Civil society groups had high hopes for reform in the country, where, according to the United States Institute for Peace — a nonpartisan group — educational standards are high for entrance into the police force, security infrastructure is solid and rules of engagement are clearly established.
“Installing Laaryedh has only made the Interior Ministry more neutral, and more likely to work for the interests of the people,” said Fathi Al Mahri, Ennahda’s chief in the Sousse province south of the capital, Tunis.
But divisive political climates and ailing economies frustrated aspirations for reform.
“As political and social protests continue on the one hand, and on the other hand, the government is less able to provide — the only thing they can do as a government is repress,” said Karim Medhat Ennarah, security sector researcher at the Egyptian Initiative for Personal Rights (EIPR).
Pro-democracy activists and rights groups in Tunisia say police abuses like protester beatings and sporadic torture continue, including against government opponents. The police force under the Ennahda government has failed to investigate or prosecute perpetrators of mostly religious-based attacks against liberal establishments like bars, art galleries and cinemas, Human Rights Watch said.
“There is a fear among people that if they speak out against Ennahda, the government will use the Interior Ministry to target them,” said Tunisian blogger, Neila Kelani. “We went out for what would have been a 100 percent peaceful protest after the assassination of Chokri Belaid, and we were attacked by police with tear gas.”
Instead, the government has ordered the arrest of Tunisian bloggers for “offending Islam.”
“Before the revolution, the ministry was very much an opponent of Ennahda,” said Ali Zeddini, vice president of the Tunisian League for the Defense of Human Rights. “Now the tables have turned, and the ministry is working in Ennahda’s interests.”
In Egypt, where anti-Morsi protesters have grown increasingly violent — carrying out attacks on the presidential palace and other government buildings — the Brotherhood government’s rhetoric grew increasingly more security-oriented.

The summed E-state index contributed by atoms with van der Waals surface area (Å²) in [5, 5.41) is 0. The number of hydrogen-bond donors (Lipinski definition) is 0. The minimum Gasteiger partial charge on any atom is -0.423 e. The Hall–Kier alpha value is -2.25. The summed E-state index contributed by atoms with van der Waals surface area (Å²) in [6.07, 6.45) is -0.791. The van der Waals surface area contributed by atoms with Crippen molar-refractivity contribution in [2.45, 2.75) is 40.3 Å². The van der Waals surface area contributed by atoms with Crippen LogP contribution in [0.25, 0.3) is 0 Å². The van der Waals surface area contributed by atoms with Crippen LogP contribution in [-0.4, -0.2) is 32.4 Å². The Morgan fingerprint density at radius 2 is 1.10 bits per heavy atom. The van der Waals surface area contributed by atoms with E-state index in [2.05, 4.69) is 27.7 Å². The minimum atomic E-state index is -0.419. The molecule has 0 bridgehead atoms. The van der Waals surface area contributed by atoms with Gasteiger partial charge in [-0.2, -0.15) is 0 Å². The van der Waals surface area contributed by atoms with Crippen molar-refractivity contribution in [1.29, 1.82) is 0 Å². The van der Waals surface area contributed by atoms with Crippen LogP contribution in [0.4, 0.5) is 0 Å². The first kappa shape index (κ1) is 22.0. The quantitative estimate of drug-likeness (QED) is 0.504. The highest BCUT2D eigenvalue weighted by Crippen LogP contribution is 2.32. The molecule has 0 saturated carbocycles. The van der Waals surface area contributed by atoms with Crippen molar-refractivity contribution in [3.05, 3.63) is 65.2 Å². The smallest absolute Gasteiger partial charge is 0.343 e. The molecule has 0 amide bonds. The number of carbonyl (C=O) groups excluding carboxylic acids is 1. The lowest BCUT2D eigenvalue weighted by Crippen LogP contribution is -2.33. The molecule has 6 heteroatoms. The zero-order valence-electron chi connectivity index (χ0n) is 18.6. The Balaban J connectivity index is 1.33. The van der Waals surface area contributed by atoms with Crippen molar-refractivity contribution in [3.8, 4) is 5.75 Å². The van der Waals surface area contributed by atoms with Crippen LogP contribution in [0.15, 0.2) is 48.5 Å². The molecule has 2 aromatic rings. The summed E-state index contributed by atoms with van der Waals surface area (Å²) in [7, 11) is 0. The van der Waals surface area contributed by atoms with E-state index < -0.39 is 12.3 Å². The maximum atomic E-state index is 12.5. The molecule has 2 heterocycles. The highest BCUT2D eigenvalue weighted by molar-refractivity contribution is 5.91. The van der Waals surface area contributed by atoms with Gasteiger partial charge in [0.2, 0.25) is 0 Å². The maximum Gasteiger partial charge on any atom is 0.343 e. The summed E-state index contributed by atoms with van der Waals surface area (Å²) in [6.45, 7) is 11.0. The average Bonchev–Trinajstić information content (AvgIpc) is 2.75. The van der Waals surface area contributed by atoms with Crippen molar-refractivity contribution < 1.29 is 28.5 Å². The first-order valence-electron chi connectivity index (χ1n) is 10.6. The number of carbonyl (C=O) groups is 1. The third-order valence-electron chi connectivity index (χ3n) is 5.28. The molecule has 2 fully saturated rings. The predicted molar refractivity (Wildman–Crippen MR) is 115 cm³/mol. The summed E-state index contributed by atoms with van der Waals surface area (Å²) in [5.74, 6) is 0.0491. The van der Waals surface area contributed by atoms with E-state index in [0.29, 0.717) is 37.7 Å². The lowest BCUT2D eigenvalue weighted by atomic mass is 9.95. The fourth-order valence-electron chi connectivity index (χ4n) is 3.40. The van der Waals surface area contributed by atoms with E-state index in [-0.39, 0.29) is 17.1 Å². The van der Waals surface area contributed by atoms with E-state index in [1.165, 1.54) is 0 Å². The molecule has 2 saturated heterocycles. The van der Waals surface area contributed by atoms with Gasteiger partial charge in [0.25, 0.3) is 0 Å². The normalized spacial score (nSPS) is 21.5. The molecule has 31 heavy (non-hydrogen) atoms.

Morsi vowed to respond with “firmness” to the turmoil and appointed a new Brotherhood-friendly interior minister, Mohamed Ibrahim, in January. Since then, police forces have operated in an environment of impunity, rights groups say, using indiscriminate and often lethal force against activists and protesters.
Both protesters and ordinary citizens have been killed, or tortured to death in detention, and not a single police officer has been publicly investigated or reprimanded.
This week in Port Said, workers and demonstrators shut down shops, factories and banks to protest the lack of an official investigation into an incident last month between police forces and the local population where 40 people were killed.
But even Egypt’s prosecutor-general, appointed by Morsi, is now spearheading an effort to protect security forces under the new government, Ennarah of the EIPR said.
The public prosecutor is renewing the detention of prisoners without evidence — sometimes without even a basic police report — EIPR said.
Ennarah, who has worked with the president’s advisory team on proposals for security sector reform, said, “the role of the prosecution” in aiding police impunity is new.
According to rights groups, they proposed the immediate implementation of simple reforms to the presidential office like the creation of an independent commission to investigate the illegal use of firearms by security forces, or small monitoring teams to make visits to detainees in prison. These are reforms, they say, that require minimal financial resources and manpower.
They were rebuffed.
“They want a compliant police force, rather than a reformed one,” Ennarah said of the Morsi administration.
“In the absence of any will or interest of any kind in reforming the security services, the government is going to constantly be at loggerheads with the population,” he said.